The Star of David
"I checked them out myself," Myra snapped. "Have you ever just considered that your boy isn't the angel you thought he was?
Stella took off her glasses and set them on her desk. "I think that we both need some perspective. Why don't you take the rest of the afternoon off." Before I slap your stupid face. People like Devonte don't change that fast, not without good reason.
Myra opened her mouth, but after she got a look at Stella's face she shut it again. Mutely she stalked to her desk and retrieved her coat and purse. She slammed the door behind her.
As soon as she was gone, Stella opened the folder and looked at the pictures of the crime scene again. They were duplicates, and doubtless Clive, her brother the detective, had broken a few rules when he sent them to her -- not that breaking rules had ever bothered him, not when he was five and not as a grown man nearing fifty and old enough to know better.
She touched the photos lightly, then closed the folder again. There was a yellow sticky with a phone number on it and nothing else: Clive didn't have to put a name on it. Her little brother knew she'd see what he had seen.
She picked up the phone and punched in the numbers fast, not giving herself a chance for second thoughts.
The barracks were empty, leaving David's office silent and bleak. The boys were on furlough with their various families for December.
His mercenaries specialized in live retrieval which tended to be in and out stuff, a couple of weeks per job at the most. He didn't want to get involved in the gray area of unsanctioned combat or out-and-out war — where you killed people because someone told you to. In retrieval there were good guys and bad guys still — and if there weren't, he didn't take the job. Their reputation was such that they had no trouble finding jobs.
And unless all hell really broke loose, they always took December off to be with their families. David never let them know how hard that made it for him.
Werewolves need their packs.
If his pack was human, well, they knew about him and they filled that odd wolf-quirk that demanded he have people to protect, brothers in heart and mind. He couldn't stomach a real pack, he hated what he was too much.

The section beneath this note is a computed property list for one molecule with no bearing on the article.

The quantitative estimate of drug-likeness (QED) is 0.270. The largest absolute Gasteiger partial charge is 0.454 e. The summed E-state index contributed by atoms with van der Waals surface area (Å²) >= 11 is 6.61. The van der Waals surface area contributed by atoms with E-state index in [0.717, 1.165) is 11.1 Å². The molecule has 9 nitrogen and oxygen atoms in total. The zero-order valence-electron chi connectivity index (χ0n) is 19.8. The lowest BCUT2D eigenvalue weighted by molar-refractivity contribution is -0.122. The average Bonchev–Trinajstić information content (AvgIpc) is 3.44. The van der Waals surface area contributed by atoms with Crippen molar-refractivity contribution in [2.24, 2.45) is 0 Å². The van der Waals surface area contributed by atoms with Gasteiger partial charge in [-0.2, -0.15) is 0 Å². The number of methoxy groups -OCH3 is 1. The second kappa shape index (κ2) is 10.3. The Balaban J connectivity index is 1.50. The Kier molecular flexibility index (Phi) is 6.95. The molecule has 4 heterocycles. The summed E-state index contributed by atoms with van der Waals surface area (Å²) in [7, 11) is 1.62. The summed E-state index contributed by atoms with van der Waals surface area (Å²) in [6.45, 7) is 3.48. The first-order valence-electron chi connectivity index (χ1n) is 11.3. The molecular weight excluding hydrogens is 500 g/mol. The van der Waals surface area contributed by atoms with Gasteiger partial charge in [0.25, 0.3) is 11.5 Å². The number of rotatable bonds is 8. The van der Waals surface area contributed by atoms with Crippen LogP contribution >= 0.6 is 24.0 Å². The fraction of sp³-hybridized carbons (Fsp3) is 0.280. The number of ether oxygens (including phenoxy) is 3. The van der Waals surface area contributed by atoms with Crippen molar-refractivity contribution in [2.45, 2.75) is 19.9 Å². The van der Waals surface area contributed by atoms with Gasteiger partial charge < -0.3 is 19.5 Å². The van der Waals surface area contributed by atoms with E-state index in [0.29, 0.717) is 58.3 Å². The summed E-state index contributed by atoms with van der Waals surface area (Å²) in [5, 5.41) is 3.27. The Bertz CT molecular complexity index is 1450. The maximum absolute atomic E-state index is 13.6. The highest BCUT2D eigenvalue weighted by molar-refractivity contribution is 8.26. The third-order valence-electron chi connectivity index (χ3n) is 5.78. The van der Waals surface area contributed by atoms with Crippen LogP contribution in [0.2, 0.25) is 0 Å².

He couldn't bear to be with his own kind, but this worked as a substitute and kept him centered. When his boys were here, when they had a job to do, he had direction and purpose.
His grandsons had invited him for the family dinner, but he'd refused as he always did. He still saw his sons on a regular basis. Both of them had served in his small band of mercenaries for a while, until the life lost its appeal or the risks grew too great for men with growing families. But he stayed away at Christmas.
Restlessness had him pacing: there were no plans to make, no wrongs to right. Finally he unlocked the safe and pulled out a couple of the newer rifles. He needed to put sometime in with them anyway.
An hour of shooting staved off the restlessness, but only until he locked the guns up again. He'd have to go for a run. When he emptied his pockets in preparation, he noticed he had missed a call while he'd been shooting. He glanced at the number, frowning when he didn't recognize it. Most of his jobs came through an agent who knew better than to give out his cell number. Before he could decide if he wanted to return the call, his phone rang again, a call from the same number.
"Christiansen," he answered briskly.
There was a long silence. "Papa?"
He closed his eyes and sank back in his chair feeling his heart expand with almost painful intentness as his wolf fought with the man who knew his daughter hated him: didn't want to see him, ever. She had been there when her mother died.
"Stella?" He couldn't imagine what it took to make her break almost forty years of silence. "Are you all right? Is there something wrong?" Someone he could kill for her? A building to blow up? Anything at all.
She swallowed. He could hear it over the line. He waited for her to hang up.